On the 1 April the HMS Urge spotted the Italian light cruiser Giovanni delle Bande Nere 11 nautical miles south-east of Stromboli, Italy. The cruiser was torpedoed and sank.
The HMS Urge had sailed in the early hours of 27 April  from Malta and at a speed of 90 miles per day according to her orders, her route was straight to Alexandria, and the captain had no compelling reason to be at Ras El Hilal on 29 April, but it has been claimed that the HMS Urge submarine had been sunk with all hands, a crew of 29 and 10 passengers, the war reporter Bernard Grey was amongst them, by seven Italian CR.42 fighter planes from 153^Squadriglia off Ras El Hilal, Libya on the morning of 29 April.

It is reported that the wreck of the HMS Urge has been found off Ras al Helal, Lybia. If this is confirmed then it matches the attack by seven Italian CR.42 fighter planes from 153 Squadriglia on 29 April 1942, but why was she there?.

HMS Tudor another Bridgend Adoption

HMS Tudor was a British submarine of the third group of the T class. She was built as P326 at Devonport Dockyard, launched on 23 September 1942 and the second submarine to adopted by Bridgend. So far she has been the only ship of the Royal Navy to bear the name Tudor, after the  Tudor period  dynasty.

HMS Tudor served in the Far East for much of her wartime career, where she sank five Japanese sailing vessels, four Japanese coasters, and another Japanese vessel, as well as an unidentified sailing vessel north of Sumatra. During the War HMS Tudor was adopted by the Borough of Bridgend as part of Warship Week. The plaque from this adoption is held by the National Museum of the Royal Navy in Portsmouth. She survived the war and continued in service with the Navy, finally being sold to be broken up for scrap on 1 July 1963 and scrapped at Faslane.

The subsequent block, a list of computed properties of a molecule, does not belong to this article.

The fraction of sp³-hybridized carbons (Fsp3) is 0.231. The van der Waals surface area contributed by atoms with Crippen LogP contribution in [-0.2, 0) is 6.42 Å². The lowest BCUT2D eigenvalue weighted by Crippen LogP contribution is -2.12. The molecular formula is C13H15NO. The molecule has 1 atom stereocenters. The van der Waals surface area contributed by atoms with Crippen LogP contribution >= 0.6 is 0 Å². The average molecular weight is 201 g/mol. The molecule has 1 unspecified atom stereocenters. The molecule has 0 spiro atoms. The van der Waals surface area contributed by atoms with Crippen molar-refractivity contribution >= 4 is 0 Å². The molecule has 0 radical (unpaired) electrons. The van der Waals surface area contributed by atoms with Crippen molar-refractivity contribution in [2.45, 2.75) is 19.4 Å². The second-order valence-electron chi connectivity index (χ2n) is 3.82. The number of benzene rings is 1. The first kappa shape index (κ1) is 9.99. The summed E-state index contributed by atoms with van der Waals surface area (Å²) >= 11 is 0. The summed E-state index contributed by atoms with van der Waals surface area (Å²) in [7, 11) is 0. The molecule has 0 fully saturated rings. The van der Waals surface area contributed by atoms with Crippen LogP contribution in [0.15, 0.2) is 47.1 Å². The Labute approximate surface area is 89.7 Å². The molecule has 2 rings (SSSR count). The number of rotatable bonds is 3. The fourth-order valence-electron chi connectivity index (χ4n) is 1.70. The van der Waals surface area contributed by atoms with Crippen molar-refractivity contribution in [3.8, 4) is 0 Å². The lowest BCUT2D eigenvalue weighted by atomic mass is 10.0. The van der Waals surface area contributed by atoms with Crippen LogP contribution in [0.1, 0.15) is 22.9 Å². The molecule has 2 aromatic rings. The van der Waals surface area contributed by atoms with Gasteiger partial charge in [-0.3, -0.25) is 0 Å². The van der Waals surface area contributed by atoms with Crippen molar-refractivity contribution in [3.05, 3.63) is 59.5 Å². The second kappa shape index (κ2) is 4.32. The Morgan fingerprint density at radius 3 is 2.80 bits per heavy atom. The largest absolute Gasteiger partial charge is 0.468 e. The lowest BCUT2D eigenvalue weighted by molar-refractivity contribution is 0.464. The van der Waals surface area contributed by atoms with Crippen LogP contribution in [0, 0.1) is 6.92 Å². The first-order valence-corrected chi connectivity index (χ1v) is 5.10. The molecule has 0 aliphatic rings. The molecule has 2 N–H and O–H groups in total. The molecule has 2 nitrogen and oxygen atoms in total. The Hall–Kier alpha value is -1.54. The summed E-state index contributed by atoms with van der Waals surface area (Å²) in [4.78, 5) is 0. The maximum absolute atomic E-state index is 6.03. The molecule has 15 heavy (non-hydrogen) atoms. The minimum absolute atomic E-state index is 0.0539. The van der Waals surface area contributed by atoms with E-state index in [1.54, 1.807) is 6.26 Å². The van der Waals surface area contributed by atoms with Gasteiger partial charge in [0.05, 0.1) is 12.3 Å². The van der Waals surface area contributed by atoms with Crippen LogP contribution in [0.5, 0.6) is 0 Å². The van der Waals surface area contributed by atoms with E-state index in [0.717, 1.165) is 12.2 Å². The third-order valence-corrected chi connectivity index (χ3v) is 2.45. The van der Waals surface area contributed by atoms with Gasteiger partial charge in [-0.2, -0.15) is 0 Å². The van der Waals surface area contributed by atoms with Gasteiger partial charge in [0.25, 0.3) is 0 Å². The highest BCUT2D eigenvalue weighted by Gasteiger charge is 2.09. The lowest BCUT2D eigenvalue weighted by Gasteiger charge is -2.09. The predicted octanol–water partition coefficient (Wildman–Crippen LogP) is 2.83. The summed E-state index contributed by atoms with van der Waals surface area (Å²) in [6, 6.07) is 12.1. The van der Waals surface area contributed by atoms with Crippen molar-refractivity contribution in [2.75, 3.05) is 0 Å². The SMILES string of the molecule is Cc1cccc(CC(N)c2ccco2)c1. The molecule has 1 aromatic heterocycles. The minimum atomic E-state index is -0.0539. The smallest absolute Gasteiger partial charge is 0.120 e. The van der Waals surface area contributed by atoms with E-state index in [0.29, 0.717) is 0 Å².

A list of the Crew lost when the HMS Urge went down

The HMS Tudor NOW has it's own page

Porthcawl Museum
In the old Police Station


42 Dunraven Place, Bridgend
Contact: Mike 07840 287 383
web site here

Share with your friends on Facebook or Twitter. Just Click the link below.

Facebook Twitter

Return to Main Bridgend History Page

Copyright 2017
Bridgend History

The Old Post Office Garage
The Old Post Office Garage

Royal cipher E VIII R. 1936

Bridgend ROF 53
Bridgend ROF 53

Hut 9
Hut 9

Hut 9
Island Farm

The Old Historic Bridge

Newcastle Castle

St Illtyds Church

Mason Williams clock c1890

Sponsored by



Bridgend Sandwich Bar.
Est: 1940